MAC/20: Mines and Communities

Jaded appetites bring death while Thai NGOs demand Olympic-focussed

Published by MAC on 2008-08-11

Landslide in Phakant kills 20 people - Phanida

Mizzima News

4th August 2008

A landslide in Phakant jade mine killed at least 20 people, local residents said.

They were killed while searching for gold in the dumping site of jade mining companies in the afternoon of July 30 at Hmawsizar jade mine in Phakant, Myitkyinar district, Kachin State, northern Burma.

There is very little chance of retrieving the bodies from the landslide. Most of the dead hail from central Burma.

"People tried to save them that day and the next. They have now stopped the rescue and search operations. Three to four bodies reached our hospital," a nurse from nearby 'Lonekhin' hospital told Mizzima.

Landslides frequently kill people in these remote jade and gold mines, about 960 kilometres north of Rangoon, but the news of these tragic deaths rarely reach the outside world.

Jade from Phakant mines are famous the world over.

Meanwhile, a Thai based student group urged people going to the 2008 Beijing Olympics not to buy jewellery and souvenirs made from gems and stones from Phakant jade mines.

"Our mountains have disappeared and our youth are dying. The generals are letting their cronies mine away our future," Naw La, a member of 'All Burma Kachin Students' Union' (AKSYU), said. "We urge people not to buy blood jade from Burma", the appeal said.


Activists urge people to boycott Burmese "blood jade" in Beijing Olympics

by Hseng Khio Fah, Shan Herald Agency for News

4th August 2008

Activists are calling on global consumers to boycott souvenirs and jewelry made of Burmese jade in order to avoid supporting Burma's abuse-ridden jade mining industry that provides the military regime with one of its largest sources of solid cash, according to a new report released today.

The report named "Blood Jade: Burmese Gemstones & the Beijing Games" was released by All Kachin Students & Youth Union(AKSYU) and 8-8-08 for Burma and urged individuals-global consumers, Olympic spectators and Olympic athletes and visitors to China for the 2008 Summer Olympics to boycott the sale of Burma blood in Beijing and beyond.

For the first time in history, Olympic medals will include a material other than gold, silver, and bronze while the medals of the Beijing Games are made with Chinese nephrite jade, Burmese jadeite has eclipsed nephrite in popularity in China. Gem-quality jade, a class of jadeite, is only produced by Burmese mines, which are controlled and operated by the military regime and its business partners.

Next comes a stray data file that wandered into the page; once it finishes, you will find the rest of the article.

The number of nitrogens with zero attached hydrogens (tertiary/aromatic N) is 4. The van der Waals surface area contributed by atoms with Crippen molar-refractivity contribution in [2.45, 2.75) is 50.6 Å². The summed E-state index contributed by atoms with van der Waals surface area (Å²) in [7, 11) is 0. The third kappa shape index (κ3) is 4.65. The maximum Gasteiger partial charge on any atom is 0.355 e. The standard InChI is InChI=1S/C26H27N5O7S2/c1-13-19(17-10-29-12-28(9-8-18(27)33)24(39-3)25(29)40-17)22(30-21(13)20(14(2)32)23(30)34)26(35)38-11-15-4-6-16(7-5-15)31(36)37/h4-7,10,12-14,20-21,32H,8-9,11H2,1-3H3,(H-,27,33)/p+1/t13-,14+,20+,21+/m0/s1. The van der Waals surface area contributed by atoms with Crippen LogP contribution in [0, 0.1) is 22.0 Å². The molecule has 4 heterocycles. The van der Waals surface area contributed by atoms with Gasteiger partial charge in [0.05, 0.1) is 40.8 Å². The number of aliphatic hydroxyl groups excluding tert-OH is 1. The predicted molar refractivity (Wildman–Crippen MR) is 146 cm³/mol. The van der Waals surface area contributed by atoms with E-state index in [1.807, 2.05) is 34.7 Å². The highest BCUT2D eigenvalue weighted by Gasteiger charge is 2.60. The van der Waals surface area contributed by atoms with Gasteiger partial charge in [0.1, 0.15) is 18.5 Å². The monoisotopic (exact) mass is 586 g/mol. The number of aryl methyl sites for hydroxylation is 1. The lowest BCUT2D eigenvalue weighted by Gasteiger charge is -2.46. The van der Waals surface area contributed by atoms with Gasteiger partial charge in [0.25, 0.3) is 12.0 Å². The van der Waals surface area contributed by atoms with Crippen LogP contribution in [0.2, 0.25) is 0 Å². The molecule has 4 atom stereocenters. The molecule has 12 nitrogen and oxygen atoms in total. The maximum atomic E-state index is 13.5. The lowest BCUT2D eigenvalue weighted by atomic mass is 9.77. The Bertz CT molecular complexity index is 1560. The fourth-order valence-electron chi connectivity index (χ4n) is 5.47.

The report said, "The Beijing Organizing Committee of the Games of the XXIX Olympiad (BOCOG) and the government of the Peoples Republic of China should take immediate action to curb the global trade in blood jade, beginning by ending their promotion of jade products from Burma."

Cristina Moon, executive director of the 8888 for Burma said, "We are relieved that the Beijing Organizing Committee of the Olympic Games has sourced the jade for the Olympic medals and official souvenirs from China."

"But there is a growing demand for Burmese jade that will only increase due to the Olympic promotion of jade. The generals will keep using their jade profits to buy weapons and crush dissent in Burma unless individuals take a stand."

The report also details about how the military regime that rules Burma makes millions of dollars per year from the export of jade, primarily to China.

Jadeite production comes at significant costs to the human rights and environmental security of the people living in Kachin State. Land confiscation and forced relocation are commonplace and improper mining practices lead to frequent accidents and base wages less than US$1 per day, says the report.

"Our mountains have disappeared and our youth are dying. The generals are letting their cronies mine away our future," said Naw La of the AKSYU. "We urge people not to buy blood jade from Burma,"

The report ends with a reminder: "It is critically important that the International Olympic Committee (IOC) and the rest of the Olympic movement find clear and creative means to distance itself from the trade in Burmese blood jade to protect the integrity of the most important symbols of the Olympics and the fundamental values enshrined in the Olympic Charter. They should take swift action to safeguard the trust of the world citizens who are at risk of becoming unwitting parties to a global blood jade industry mired in a system of abuse and lawlessness."

On 29 July, US president George W Bush signed legislation into law to prevent US retailers of Burmese gems from legally profiting from the trade.

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